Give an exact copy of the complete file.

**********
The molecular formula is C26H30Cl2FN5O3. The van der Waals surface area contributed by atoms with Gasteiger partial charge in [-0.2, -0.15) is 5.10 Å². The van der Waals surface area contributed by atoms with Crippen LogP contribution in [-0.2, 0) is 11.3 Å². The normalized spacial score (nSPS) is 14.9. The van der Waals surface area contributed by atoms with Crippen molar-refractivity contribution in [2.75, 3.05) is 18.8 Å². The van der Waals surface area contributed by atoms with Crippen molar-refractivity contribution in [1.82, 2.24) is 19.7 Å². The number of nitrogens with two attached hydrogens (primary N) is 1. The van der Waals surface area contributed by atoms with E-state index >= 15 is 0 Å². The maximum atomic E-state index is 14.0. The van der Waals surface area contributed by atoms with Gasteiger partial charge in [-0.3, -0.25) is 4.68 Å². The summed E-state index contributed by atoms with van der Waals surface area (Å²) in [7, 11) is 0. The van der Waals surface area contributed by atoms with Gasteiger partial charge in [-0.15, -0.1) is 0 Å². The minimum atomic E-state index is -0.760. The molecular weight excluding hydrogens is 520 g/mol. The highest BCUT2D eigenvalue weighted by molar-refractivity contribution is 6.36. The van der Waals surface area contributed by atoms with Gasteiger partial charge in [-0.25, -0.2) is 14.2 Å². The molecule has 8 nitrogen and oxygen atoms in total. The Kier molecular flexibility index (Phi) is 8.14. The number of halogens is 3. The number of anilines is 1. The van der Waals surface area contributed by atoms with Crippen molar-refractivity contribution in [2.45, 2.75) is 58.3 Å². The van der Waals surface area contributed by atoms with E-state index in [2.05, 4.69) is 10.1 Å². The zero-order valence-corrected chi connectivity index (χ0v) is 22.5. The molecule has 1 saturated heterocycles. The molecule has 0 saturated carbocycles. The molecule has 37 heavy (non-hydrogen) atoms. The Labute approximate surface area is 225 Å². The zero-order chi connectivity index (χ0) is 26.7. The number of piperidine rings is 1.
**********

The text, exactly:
The molecular formula is C26H30Cl2FN5O3. The van der Waals surface area contributed by atoms with Gasteiger partial charge in [-0.2, -0.15) is 5.10 Å². The van der Waals surface area contributed by atoms with Crippen LogP contribution in [-0.2, 0) is 11.3 Å². The normalized spacial score (nSPS) is 14.9. The van der Waals surface area contributed by atoms with Crippen molar-refractivity contribution in [2.75, 3.05) is 18.8 Å². The van der Waals surface area contributed by atoms with Crippen molar-refractivity contribution in [1.82, 2.24) is 19.7 Å². The number of nitrogens with two attached hydrogens (primary N) is 1. The van der Waals surface area contributed by atoms with E-state index >= 15 is 0 Å². The maximum atomic E-state index is 14.0. The van der Waals surface area contributed by atoms with Gasteiger partial charge in [-0.3, -0.25) is 4.68 Å². The summed E-state index contributed by atoms with van der Waals surface area (Å²) in [7, 11) is 0. The van der Waals surface area contributed by atoms with Gasteiger partial charge in [-0.15, -0.1) is 0 Å². The minimum atomic E-state index is -0.760. The molecular weight excluding hydrogens is 520 g/mol. The highest BCUT2D eigenvalue weighted by molar-refractivity contribution is 6.36. The van der Waals surface area contributed by atoms with Gasteiger partial charge in [-0.25, -0.2) is 14.2 Å². The molecule has 8 nitrogen and oxygen atoms in total. The Kier molecular flexibility index (Phi) is 8.14. The number of halogens is 3. The number of anilines is 1. The van der Waals surface area contributed by atoms with Crippen molar-refractivity contribution in [2.45, 2.75) is 58.3 Å². The van der Waals surface area contributed by atoms with E-state index in [2.05, 4.69) is 10.1 Å². The zero-order valence-corrected chi connectivity index (χ0v) is 22.5. The molecule has 1 saturated heterocycles. The molecule has 0 saturated carbocycles. The molecule has 37 heavy (non-hydrogen) atoms. The Labute approximate surface area is 225 Å². The zero-order chi connectivity index (χ0) is 26.7. The number of piperidine rings is 1.